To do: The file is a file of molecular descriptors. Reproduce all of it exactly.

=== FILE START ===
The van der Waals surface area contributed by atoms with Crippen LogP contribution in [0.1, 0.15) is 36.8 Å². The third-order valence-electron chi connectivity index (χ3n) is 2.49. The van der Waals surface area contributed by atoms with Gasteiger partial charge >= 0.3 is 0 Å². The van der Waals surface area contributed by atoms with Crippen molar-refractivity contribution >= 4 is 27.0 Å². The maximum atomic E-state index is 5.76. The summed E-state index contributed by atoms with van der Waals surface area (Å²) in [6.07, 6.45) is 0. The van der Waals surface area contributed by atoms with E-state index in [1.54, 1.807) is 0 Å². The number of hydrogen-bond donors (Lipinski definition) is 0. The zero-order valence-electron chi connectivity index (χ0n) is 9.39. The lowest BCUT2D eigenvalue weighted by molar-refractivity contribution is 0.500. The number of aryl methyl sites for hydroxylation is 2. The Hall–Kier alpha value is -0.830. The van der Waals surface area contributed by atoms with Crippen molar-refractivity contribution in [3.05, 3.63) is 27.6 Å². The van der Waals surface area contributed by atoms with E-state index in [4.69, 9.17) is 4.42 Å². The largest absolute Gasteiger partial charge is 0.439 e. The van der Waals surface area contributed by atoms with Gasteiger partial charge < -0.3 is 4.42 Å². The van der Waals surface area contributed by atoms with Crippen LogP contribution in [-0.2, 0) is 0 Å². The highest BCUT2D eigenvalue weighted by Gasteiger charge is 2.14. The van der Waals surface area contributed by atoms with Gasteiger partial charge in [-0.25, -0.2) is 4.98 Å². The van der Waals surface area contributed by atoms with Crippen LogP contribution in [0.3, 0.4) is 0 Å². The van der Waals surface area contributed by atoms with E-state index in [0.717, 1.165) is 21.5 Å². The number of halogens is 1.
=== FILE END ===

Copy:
The van der Waals surface area contributed by atoms with Crippen LogP contribution in [0.1, 0.15) is 36.8 Å². The third-order valence-electron chi connectivity index (χ3n) is 2.49. The van der Waals surface area contributed by atoms with Gasteiger partial charge >= 0.3 is 0 Å². The van der Waals surface area contributed by atoms with Crippen molar-refractivity contribution >= 4 is 27.0 Å². The maximum atomic E-state index is 5.76. The summed E-state index contributed by atoms with van der Waals surface area (Å²) in [6.07, 6.45) is 0. The van der Waals surface area contributed by atoms with E-state index in [1.54, 1.807) is 0 Å². The number of hydrogen-bond donors (Lipinski definition) is 0. The zero-order valence-electron chi connectivity index (χ0n) is 9.39. The lowest BCUT2D eigenvalue weighted by molar-refractivity contribution is 0.500. The number of aryl methyl sites for hydroxylation is 2. The Hall–Kier alpha value is -0.830. The van der Waals surface area contributed by atoms with Crippen molar-refractivity contribution in [3.05, 3.63) is 27.6 Å². The van der Waals surface area contributed by atoms with E-state index in [4.69, 9.17) is 4.42 Å². The largest absolute Gasteiger partial charge is 0.439 e. The van der Waals surface area contributed by atoms with Gasteiger partial charge < -0.3 is 4.42 Å². The van der Waals surface area contributed by atoms with Crippen LogP contribution in [-0.2, 0) is 0 Å². The highest BCUT2D eigenvalue weighted by Gasteiger charge is 2.14. The van der Waals surface area contributed by atoms with Gasteiger partial charge in [-0.25, -0.2) is 4.98 Å². The van der Waals surface area contributed by atoms with Crippen LogP contribution in [0.3, 0.4) is 0 Å². The van der Waals surface area contributed by atoms with E-state index in [0.717, 1.165) is 21.5 Å². The number of halogens is 1.